Byo burial space shortage People need to adjust culturally Consider cremation as an alternative
are interred at Luveve Cemetery, a facility that caters for Bulawayo’s four corners, that is, from MganwiniRangemore in the extreme west to Llewellyn BarracksCement Siding and the agro-industrial environs in the east.
In the south, the cemetery accommodates Douglasdale-Eloana-Waterford, and then North End/ Sauerstown plus the quasi-farming sector of Trenance in the town’s northern fringes.
Although the city’s exact total population is unknown, a guess of about one-and-a-half million is generally considered to be fairly correct.
The author of this article is not aware of any demographic statistics indicating Bulawayo’s daily death average.
However, mere observation indicates that about 10 burials occur daily in Bulawayo. To this figure we should give or take about two. That estimate gives us between 240 and 360 burials monthly for a population of 1,5 million.
That calculation may very well be incorrect as it is based on visual observations numbers of which may vary very much daily, especially on weekends and also seasonally.
However, the real subject matter of this discussion is the accessibility of the Luveve Cemetery to Bulawayo’s various residential areas, that is, to the people of Waterford, Mahatshula, Mganwini, Llewellyn- Cement Siding, Douglasdale, Trenance and Kensington.
A cemetery falls under the category of social amenities that are unavoidable in every community. An amenity must be accessible. If it is a long distance away, it is not convenient as it generates onerous expenses in terms of both finance and time.
We live in a quasi-industrial environment where time is of much essence to our lives. If much of it is spent on moving from one place to another, the process becomes more costly in more ways than in sheer monetary terms.
In usual terms, travelling long distances requires more financial resources than shorter distances. This is what the Bulawayo City Council should look at in connection with burials in its area.
As the city expands, so must its social amenities, their accessibility being a major factor. Each Bulawayo city councillor should ensure that his or her ward has an accessible medical facility, and of course, cemetery as an extension of that facility.
What that means in simple terms is that every medical facility should have a mortuary for at least six bodies. The nearest cemetery should not be more than 10km away. Luveve Cemetery is more than 35km from Llewellyn Barracks and also from Waterford.
It would be much easier for the residents of Douglasdale, Eloana, Waterford and other southern suburbs to have a cemetery in their sector than for them to travel all the way across the city, past Luveve to Sipazipazi to bury their relatives or friends.
Similarly, Emganwini, Rangemore, Bellevue, Southwold and West Sommerton residents can do with cemeteries nearer their respective localities than having to travel to the Luveve graveyard.
This issue can be much more appreciated by councillors that are close to the people in their wards than by those who contact voters only during campaign periods.
This article’s author has attended several funerals where relevant councillors were very conspicuous by their absence. They were expected to feature on the programmes, but did not turn up.
One would have thought that a death in a ward would be treated by a councillor as an opportunity for him or her to meet his or her ward’s residents.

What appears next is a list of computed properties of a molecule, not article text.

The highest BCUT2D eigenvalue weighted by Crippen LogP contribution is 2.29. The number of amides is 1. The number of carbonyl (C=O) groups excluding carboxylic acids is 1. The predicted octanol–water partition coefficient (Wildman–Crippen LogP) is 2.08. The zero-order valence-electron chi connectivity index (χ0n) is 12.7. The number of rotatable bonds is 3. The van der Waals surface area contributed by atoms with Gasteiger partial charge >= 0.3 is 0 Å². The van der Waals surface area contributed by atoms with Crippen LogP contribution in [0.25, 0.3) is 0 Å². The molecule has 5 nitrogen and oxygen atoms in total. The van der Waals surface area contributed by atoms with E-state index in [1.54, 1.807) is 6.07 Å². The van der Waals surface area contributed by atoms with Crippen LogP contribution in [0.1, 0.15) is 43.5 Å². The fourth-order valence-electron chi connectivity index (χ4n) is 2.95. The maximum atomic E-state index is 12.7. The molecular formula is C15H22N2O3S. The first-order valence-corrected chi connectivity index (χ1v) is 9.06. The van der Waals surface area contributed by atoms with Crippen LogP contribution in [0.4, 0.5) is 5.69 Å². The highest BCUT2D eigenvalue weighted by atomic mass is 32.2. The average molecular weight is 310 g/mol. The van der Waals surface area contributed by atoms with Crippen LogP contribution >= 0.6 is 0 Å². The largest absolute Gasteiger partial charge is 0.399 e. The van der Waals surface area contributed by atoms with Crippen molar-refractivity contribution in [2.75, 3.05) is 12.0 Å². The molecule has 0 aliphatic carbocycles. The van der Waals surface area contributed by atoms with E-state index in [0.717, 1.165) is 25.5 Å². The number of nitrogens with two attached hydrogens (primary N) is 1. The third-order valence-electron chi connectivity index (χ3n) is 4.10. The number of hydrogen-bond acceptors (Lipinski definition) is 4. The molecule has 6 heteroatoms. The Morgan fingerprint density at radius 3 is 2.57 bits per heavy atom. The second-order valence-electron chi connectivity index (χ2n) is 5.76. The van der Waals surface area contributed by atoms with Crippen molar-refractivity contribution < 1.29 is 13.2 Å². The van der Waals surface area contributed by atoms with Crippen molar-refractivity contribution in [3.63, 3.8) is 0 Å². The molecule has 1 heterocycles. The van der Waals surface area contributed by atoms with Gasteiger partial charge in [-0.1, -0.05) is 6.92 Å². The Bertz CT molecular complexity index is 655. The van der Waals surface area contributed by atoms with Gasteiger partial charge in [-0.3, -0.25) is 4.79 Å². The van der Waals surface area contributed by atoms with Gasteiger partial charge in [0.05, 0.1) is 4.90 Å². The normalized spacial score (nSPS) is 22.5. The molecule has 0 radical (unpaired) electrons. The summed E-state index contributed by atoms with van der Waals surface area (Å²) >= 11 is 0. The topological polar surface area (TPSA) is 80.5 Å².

Although it is unrealistic and undesirable for councillors to attend the actual burial of the deceased voter at the cemetery proper, it could help them to hear what some of the bereaved say about having to go from such places as Killarney to Luveve Cemetery, a distance of about 30km.
We must also bear in mind that many people tend the graves of their beloved ones for years after burial. If the graves are far away, it becomes very difficult, if not impossible, to do so.
We have been looking at cemeteries and how conveniently or inconveniently they are located to Bulawayo city’s various communities. Cemeteries occupy pieces of ground, some of them quite large areas.
Land is not elastic whereas populations are, particularly in cultures where men can marry more than one wife, and birth control is frowned upon.
Zimbabwe is a multi-cultural country where some men have dozens of children by several women. That means that the country’s population is increasing, but not the size of the country.
The result of that development will be that there will be less living as well as burial space. It will sooner than later be difficult to accommodate both the living and the dead if we do not adjust culturally, by having fewer children and also by the disposal of our dead in a way that requires much less physical space than graves.
Monogamous marriages tend to result in fewer children than polygamous ones. Meanwhile, cremation certainly saves both space and financial resources. These are matters on which the nation needs to be educated about, and national leaders have a big role to play in that regard.
Councillors have to understand that their duties far exceed the provision of water, energy, medical, educational services and facilities.
They have to enlighten the communities they represent about national resources and their usage, and land is without any doubt the most important. Cremation is indeed a very economical type of disposal of dead bodies in terms of space, time and material resources, including finance.
Maybe individual councillors should organise workshops in their wards about this obviously important matter.
Saul Gwakuba Ndlovu is a retired, Bulawayobased journalist. He can be contacted on cell 0734 328 136 or through email email@example.com
Since the closure of the Bulawayo West Park Cemetery more than a year ago, the city’s bereaved bury their departed at the Luveve Cemetery, situated near the Sipazipazi Mountains